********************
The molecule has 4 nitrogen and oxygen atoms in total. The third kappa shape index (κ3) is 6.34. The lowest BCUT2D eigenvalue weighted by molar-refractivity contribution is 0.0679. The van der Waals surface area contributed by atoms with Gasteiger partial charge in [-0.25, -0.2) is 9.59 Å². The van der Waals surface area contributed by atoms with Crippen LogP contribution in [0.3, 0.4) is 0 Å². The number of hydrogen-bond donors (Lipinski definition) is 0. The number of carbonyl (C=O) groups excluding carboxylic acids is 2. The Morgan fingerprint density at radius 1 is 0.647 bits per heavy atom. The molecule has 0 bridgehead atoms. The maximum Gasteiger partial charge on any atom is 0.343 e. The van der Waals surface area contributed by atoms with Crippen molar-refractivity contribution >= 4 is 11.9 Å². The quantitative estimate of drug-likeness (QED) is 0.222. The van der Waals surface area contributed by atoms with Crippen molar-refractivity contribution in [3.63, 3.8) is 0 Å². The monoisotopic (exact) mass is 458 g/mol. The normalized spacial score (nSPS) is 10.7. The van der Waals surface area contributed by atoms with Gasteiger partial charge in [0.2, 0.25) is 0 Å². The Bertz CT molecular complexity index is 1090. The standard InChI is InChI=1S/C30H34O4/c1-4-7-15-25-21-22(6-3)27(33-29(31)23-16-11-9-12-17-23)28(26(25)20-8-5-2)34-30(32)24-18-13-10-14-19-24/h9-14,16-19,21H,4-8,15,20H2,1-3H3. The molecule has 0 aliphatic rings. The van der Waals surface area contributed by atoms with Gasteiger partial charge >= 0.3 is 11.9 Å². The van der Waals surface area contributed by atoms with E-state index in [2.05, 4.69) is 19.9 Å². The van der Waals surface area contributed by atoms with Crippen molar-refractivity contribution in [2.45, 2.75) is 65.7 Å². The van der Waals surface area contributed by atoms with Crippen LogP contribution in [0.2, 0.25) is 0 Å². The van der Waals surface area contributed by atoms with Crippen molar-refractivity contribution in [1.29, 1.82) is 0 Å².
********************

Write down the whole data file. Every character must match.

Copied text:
The molecule has 4 nitrogen and oxygen atoms in total. The third kappa shape index (κ3) is 6.34. The lowest BCUT2D eigenvalue weighted by molar-refractivity contribution is 0.0679. The van der Waals surface area contributed by atoms with Gasteiger partial charge in [-0.25, -0.2) is 9.59 Å². The van der Waals surface area contributed by atoms with Crippen LogP contribution in [0.3, 0.4) is 0 Å². The number of hydrogen-bond donors (Lipinski definition) is 0. The number of carbonyl (C=O) groups excluding carboxylic acids is 2. The Morgan fingerprint density at radius 1 is 0.647 bits per heavy atom. The molecule has 0 bridgehead atoms. The maximum Gasteiger partial charge on any atom is 0.343 e. The van der Waals surface area contributed by atoms with Crippen molar-refractivity contribution >= 4 is 11.9 Å². The quantitative estimate of drug-likeness (QED) is 0.222. The van der Waals surface area contributed by atoms with Crippen molar-refractivity contribution in [3.63, 3.8) is 0 Å². The monoisotopic (exact) mass is 458 g/mol. The normalized spacial score (nSPS) is 10.7. The van der Waals surface area contributed by atoms with Gasteiger partial charge in [0.2, 0.25) is 0 Å². The Bertz CT molecular complexity index is 1090. The standard InChI is InChI=1S/C30H34O4/c1-4-7-15-25-21-22(6-3)27(33-29(31)23-16-11-9-12-17-23)28(26(25)20-8-5-2)34-30(32)24-18-13-10-14-19-24/h9-14,16-19,21H,4-8,15,20H2,1-3H3. The molecule has 0 aliphatic rings. The van der Waals surface area contributed by atoms with Gasteiger partial charge >= 0.3 is 11.9 Å². The van der Waals surface area contributed by atoms with E-state index in [2.05, 4.69) is 19.9 Å². The van der Waals surface area contributed by atoms with Crippen molar-refractivity contribution in [2.45, 2.75) is 65.7 Å². The van der Waals surface area contributed by atoms with Crippen LogP contribution in [0.2, 0.25) is 0 Å². The van der Waals surface area contributed by atoms with Crippen molar-refractivity contribution in [1.29, 1.82) is 0 Å².